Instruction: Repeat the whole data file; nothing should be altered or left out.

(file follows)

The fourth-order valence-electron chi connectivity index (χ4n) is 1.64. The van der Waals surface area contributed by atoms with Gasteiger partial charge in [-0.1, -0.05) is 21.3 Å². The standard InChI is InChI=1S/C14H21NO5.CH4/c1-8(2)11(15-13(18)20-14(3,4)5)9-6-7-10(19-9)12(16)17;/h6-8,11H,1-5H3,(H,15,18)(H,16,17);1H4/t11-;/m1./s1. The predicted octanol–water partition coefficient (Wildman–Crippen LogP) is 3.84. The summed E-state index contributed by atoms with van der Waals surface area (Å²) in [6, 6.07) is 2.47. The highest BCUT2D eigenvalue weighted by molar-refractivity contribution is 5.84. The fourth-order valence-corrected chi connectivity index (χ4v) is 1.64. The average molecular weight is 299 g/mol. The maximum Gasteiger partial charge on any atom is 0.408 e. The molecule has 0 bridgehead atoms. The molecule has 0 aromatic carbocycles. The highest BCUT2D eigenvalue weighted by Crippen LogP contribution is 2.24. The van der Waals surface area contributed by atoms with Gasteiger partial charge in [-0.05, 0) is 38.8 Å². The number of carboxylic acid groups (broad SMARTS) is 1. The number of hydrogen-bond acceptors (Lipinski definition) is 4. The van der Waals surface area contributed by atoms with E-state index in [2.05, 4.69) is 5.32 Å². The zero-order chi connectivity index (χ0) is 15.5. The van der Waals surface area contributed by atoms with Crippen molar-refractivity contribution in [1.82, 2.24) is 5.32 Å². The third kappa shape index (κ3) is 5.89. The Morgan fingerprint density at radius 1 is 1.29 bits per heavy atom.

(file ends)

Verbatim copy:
The fourth-order valence-electron chi connectivity index (χ4n) is 1.64. The van der Waals surface area contributed by atoms with Gasteiger partial charge in [-0.1, -0.05) is 21.3 Å². The standard InChI is InChI=1S/C14H21NO5.CH4/c1-8(2)11(15-13(18)20-14(3,4)5)9-6-7-10(19-9)12(16)17;/h6-8,11H,1-5H3,(H,15,18)(H,16,17);1H4/t11-;/m1./s1. The predicted octanol–water partition coefficient (Wildman–Crippen LogP) is 3.84. The summed E-state index contributed by atoms with van der Waals surface area (Å²) in [6, 6.07) is 2.47. The highest BCUT2D eigenvalue weighted by molar-refractivity contribution is 5.84. The fourth-order valence-corrected chi connectivity index (χ4v) is 1.64. The average molecular weight is 299 g/mol. The maximum Gasteiger partial charge on any atom is 0.408 e. The molecule has 0 bridgehead atoms. The molecule has 0 aromatic carbocycles. The highest BCUT2D eigenvalue weighted by Crippen LogP contribution is 2.24. The van der Waals surface area contributed by atoms with Gasteiger partial charge in [-0.05, 0) is 38.8 Å². The number of carboxylic acid groups (broad SMARTS) is 1. The number of hydrogen-bond acceptors (Lipinski definition) is 4. The van der Waals surface area contributed by atoms with E-state index in [2.05, 4.69) is 5.32 Å². The zero-order chi connectivity index (χ0) is 15.5. The van der Waals surface area contributed by atoms with Crippen molar-refractivity contribution in [1.82, 2.24) is 5.32 Å². The third kappa shape index (κ3) is 5.89. The Morgan fingerprint density at radius 1 is 1.29 bits per heavy atom.